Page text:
Radiant floor heating uses electrical cables or hot water-filled pipes to heat your home from the ground up. This luxury home heating option can be installed throughout the entire house or in individual rooms, such as the bathroom, kitchen, garage, or basement. Weigh the pros and cons of radiant heat to help you decide if it’s right for your Utah home.
Benefits of Radiant Floor Heating
Here’s why many people consider radiant floor heating superior to other types of heat:
- Silent, invisible operation: Unlike central HVAC units, radiators, mini-splits, and space heaters, all elements of under-floor systems are completely unseen and operate silently.
- Energy-efficient performance: Radiant heating requires less energy to warm up a room than other heating systems. Plus, once hot, the floor continues to radiate heat with no additional energy input. It’s also possible to tie different parts of your home to individual thermostats, creating a zoned system that saves you even more.
- Consistent heating: Forced-air systems circulate heated air through ductwork. This delivers heat to one corner of the room, where it rises to the ceiling, leaving your toes cold. Radiant heating warms the space from the ground up, heating objects in the room and raising the temperature more thoroughly and consistently.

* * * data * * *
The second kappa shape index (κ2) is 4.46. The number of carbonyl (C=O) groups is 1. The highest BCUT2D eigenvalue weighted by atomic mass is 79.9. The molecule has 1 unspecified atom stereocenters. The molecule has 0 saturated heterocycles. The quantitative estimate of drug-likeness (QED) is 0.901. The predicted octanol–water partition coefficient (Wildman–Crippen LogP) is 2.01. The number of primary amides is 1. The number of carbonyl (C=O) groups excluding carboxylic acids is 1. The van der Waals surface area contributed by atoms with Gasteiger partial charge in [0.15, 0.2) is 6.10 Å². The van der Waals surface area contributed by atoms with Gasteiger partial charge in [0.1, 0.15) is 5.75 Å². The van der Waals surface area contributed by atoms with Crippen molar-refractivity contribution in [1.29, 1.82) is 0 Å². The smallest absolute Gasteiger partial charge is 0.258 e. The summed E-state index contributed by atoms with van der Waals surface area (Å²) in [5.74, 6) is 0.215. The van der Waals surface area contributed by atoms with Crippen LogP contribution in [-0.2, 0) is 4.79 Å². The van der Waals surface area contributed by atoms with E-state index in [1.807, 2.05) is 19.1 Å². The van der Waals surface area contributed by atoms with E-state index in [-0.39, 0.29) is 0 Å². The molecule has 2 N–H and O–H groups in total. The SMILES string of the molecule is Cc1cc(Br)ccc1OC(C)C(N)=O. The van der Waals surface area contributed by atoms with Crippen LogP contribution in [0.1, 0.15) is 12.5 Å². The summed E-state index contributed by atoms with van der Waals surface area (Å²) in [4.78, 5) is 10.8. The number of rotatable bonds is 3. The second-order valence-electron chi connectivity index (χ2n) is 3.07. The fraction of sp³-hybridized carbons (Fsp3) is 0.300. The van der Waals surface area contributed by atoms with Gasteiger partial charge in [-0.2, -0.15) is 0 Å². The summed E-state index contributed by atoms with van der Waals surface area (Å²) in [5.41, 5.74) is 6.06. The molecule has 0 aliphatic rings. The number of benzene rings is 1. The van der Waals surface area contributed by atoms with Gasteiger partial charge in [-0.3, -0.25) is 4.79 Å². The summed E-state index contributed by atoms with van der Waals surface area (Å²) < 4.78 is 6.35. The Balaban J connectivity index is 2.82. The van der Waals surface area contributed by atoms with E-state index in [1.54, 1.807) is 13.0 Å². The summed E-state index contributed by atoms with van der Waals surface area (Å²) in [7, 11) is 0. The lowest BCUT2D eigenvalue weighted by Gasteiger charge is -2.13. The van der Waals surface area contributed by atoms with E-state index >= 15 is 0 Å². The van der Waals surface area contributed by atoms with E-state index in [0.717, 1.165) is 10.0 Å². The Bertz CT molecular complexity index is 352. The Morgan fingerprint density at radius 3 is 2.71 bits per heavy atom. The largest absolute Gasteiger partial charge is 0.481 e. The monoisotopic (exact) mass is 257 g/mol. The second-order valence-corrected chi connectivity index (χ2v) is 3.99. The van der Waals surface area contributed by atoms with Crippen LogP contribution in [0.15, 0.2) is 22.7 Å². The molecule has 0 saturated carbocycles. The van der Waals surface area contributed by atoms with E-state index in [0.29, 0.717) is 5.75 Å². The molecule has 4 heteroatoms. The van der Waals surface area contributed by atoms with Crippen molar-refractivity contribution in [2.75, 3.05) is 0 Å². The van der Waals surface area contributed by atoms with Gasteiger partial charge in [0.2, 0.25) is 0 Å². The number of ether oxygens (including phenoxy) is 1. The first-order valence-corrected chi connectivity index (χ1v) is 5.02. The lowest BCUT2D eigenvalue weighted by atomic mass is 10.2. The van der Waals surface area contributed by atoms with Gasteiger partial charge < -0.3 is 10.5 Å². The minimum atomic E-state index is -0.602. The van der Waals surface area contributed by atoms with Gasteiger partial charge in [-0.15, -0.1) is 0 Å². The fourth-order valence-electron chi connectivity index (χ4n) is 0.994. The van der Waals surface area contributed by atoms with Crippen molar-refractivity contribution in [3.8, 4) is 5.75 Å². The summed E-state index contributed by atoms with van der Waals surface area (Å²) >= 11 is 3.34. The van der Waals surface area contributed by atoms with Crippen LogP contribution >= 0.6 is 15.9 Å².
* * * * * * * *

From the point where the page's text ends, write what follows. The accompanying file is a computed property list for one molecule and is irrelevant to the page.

- Improved air quality: Another problem with forced-air heating is that it aggravates allergy and asthma symptoms. Radiant heating does away with dirty ductwork, a huge benefit for anyone wanting cleaner indoor air.
- Low maintenance: With no moving parts to wear out or air filters to change, radiant floor heating systems don’t need annual maintenance the way furnaces, heat pumps, and boilers do. This allows for worry-free heating all winter long.
- Compatibility with most floor types: Whether you have ceramic or stone tiles, vinyl planks, wall-to-wall carpet, hardwood, laminate, or other flooring types, rest assured that radiant heating will work.
Disadvantages of Under-Floor Heating
To help you make an informed decision, consider the downsides of radiant heating:
- Higher upfront cost: Under-floor systems cost more to purchase, design, and install than traditional central heating.
- More involved installation: You have to remove and replace your existing floors to install radiant heating underneath. To avoid unnecessary costs, consider upgrading during a home renovation.
- Longer heat-up time: Radiant heating takes longer than forced-air systems to heat a cold room. To overcome this drawback, simply adjust your expectations (and the thermostat) to match.
Although installing radiant heat is more expensive and involved than traditional furnaces and boilers, the comfort and efficiency benefits could be worth the investment. If you still have questions about radiant floor heating, turn to Parley’s PPM Plumbing, Heating & Cooling for answers. Our HVAC specialists have over 40 years of experience improving home comfort and efficiency for homeowners in Orem, Draper, Sandy, and the surrounding areas.